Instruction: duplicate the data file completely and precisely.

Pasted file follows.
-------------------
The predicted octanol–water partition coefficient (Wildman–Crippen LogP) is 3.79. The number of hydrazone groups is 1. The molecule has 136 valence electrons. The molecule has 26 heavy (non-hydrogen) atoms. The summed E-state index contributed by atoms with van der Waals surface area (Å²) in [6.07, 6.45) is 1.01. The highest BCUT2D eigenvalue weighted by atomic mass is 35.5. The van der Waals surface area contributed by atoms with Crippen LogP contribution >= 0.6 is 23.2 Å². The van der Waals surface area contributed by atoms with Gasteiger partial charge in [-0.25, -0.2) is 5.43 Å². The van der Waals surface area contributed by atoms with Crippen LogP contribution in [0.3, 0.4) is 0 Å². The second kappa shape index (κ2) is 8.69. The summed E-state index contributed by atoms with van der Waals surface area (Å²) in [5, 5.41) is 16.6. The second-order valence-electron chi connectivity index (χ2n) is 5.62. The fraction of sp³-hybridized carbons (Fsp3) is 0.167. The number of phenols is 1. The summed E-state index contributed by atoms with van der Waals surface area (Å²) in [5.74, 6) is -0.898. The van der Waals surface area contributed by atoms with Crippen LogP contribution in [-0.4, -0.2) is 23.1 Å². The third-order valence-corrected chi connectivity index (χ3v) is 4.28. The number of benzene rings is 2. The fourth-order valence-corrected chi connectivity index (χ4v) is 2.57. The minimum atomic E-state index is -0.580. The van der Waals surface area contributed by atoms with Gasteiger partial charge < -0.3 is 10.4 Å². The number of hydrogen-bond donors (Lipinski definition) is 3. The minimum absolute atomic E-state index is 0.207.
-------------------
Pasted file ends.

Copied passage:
The predicted octanol–water partition coefficient (Wildman–Crippen LogP) is 3.79. The number of hydrazone groups is 1. The molecule has 136 valence electrons. The molecule has 26 heavy (non-hydrogen) atoms. The summed E-state index contributed by atoms with van der Waals surface area (Å²) in [6.07, 6.45) is 1.01. The highest BCUT2D eigenvalue weighted by atomic mass is 35.5. The van der Waals surface area contributed by atoms with Crippen LogP contribution >= 0.6 is 23.2 Å². The van der Waals surface area contributed by atoms with Gasteiger partial charge in [-0.25, -0.2) is 5.43 Å². The van der Waals surface area contributed by atoms with Crippen LogP contribution in [0.3, 0.4) is 0 Å². The second kappa shape index (κ2) is 8.69. The summed E-state index contributed by atoms with van der Waals surface area (Å²) in [5, 5.41) is 16.6. The second-order valence-electron chi connectivity index (χ2n) is 5.62. The fraction of sp³-hybridized carbons (Fsp3) is 0.167. The number of phenols is 1. The summed E-state index contributed by atoms with van der Waals surface area (Å²) in [5.74, 6) is -0.898. The van der Waals surface area contributed by atoms with Crippen LogP contribution in [-0.4, -0.2) is 23.1 Å². The third-order valence-corrected chi connectivity index (χ3v) is 4.28. The number of benzene rings is 2. The fourth-order valence-corrected chi connectivity index (χ4v) is 2.57. The minimum atomic E-state index is -0.580. The van der Waals surface area contributed by atoms with Gasteiger partial charge < -0.3 is 10.4 Å². The number of hydrogen-bond donors (Lipinski definition) is 3. The minimum absolute atomic E-state index is 0.207.